For Immediate Release: August 4, 2016
Media Contacts: Tony Fleming, communications director, (202) 463-8270 ext. 110; Daryl G. Kimball, executive director, (202) 463-8270 ext. 107
(Washington, D.C.)—In response to a column written by Josh Rogin in The Washington Post, Arms Control Association Executive Director Daryl G. Kimball issued the following comments:
We applaud President Obama’s consideration of a politically-binding UN Security Council resolution this fall that would reinforce the global norm against nuclear weapon test explosions and strongly dispute the allegation made by Senate Foreign Relations Committee Chairman Sen. Bob Corker (R-Tenn.) that such an effort would "cede the Senate’s constitutional role” on advice and consent of the 1996 Comprehensive Test Ban Treaty (CTBT).
It is our understanding that the initiative being pursued by the administration would, as other UN Security Council and General Assembly resolutions have already done several times before, exhort those states that have not yet ratified the CTBT to do so and call upon all states to refrain from further nuclear testing and to support ongoing efforts to maintain the monitoring system established to detect and deter clandestine nuclear testing.
With President Bill Clinton’s signature of the CTBT in 1996, the United States ended the practice of nuclear testing and today all but one state—North Korea—respects the de facto moratorium on nuclear testing.
More than two decades after the last U.S. nuclear test in 1992, the United States' nuclear weapons labs are in a better position to maintain the reliability of the U.S. arsenal than during the era of nuclear weapons test explosions.
Clearly, in order for the United States to ratify the CTBT and the treaty to enter into force, the U.S. Senate would have to reconsider the treaty and provide its advice and consent to ratification.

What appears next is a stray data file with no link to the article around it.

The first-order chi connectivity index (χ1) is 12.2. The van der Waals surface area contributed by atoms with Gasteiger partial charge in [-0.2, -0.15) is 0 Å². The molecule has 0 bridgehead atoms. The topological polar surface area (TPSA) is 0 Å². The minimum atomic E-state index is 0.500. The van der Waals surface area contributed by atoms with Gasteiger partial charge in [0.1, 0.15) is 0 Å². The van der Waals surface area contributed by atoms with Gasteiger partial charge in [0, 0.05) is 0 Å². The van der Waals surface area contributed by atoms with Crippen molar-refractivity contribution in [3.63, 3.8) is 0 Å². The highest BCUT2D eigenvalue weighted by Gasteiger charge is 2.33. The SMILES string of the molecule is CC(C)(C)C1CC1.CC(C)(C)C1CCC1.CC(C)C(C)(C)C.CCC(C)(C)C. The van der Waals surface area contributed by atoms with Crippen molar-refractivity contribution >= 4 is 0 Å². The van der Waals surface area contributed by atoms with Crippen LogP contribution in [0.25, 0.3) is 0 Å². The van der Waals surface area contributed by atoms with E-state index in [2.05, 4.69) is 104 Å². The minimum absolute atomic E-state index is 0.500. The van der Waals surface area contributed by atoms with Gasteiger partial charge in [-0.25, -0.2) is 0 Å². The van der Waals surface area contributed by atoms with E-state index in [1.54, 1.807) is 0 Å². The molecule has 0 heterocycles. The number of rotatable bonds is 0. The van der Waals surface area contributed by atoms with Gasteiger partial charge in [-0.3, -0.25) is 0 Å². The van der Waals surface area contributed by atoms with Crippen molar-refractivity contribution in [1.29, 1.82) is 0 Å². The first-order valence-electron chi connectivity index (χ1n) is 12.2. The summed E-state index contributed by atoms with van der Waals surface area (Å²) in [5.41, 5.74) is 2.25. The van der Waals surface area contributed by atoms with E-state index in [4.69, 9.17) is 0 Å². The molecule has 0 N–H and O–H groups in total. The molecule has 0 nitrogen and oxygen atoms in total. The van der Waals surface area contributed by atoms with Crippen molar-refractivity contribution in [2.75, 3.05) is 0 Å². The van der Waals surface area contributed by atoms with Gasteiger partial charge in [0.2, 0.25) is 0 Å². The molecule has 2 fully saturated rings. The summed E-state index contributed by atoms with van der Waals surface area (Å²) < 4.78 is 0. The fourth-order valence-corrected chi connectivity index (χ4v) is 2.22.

In the meantime, it is clearly in the interests of the United States to seek ways to reinforce the de facto global nuclear testing moratorium and make it more difficult for states, including Russia, China, India, Pakistan, and Iran, from conducting nuclear test explosions.
We would hope that Sen. Corker and other members of Congress would not attempt to sabotage efforts to increase the political barriers against nuclear testing by other states and to reinforce the existing, but fragile, legal norm against testing that already exists.
As President Bill Clinton said upon his signature of the CTBT in September 1996: “The signature of the world’s declared nuclear powers… along with the vast majority of its other nations will immediately create an international norm against nuclear testing, even before the treaty enters into force.”
The most effective way to verifiably end nuclear testing is to bring the treaty into force. To succeed, U.S. leadership is essential.
Bringing the CTBT back to the Senate for another vote requires a lengthy, intensive educational and outreach campaign to present the new information, answer detailed questions, and dispel old myths and misconceptions.
It was through such a process that the New Strategic Arms Reduction Treaty (New START) was approved in 2010. Unfortunately, in recent years, the Senate has shown it is not prepared for a serious discussion of the CTBT.
The Obama administration has made it clear in congressional hearings, including on December 1, 2015 and July 14, 2016, that it is not pursuing "a prohibition of nuclear testing through a U.N. Security Council resolution.”
The initiative that the administration is seeking, while not legally binding, would have tremendous political value in reinforcing the global norm against testing and reduce the risk that other nations might use nuclear testing to improve or develop nuclear weapons capabilities that threaten U.S. and global security.
Finally, any efforts by Congress to withhold the U.S. contribution for the global test monitoring system could undermine long-term U.S. security by eroding our ability to detect and deter clandestine nuclear test explosions by countries such as Russia and Iran.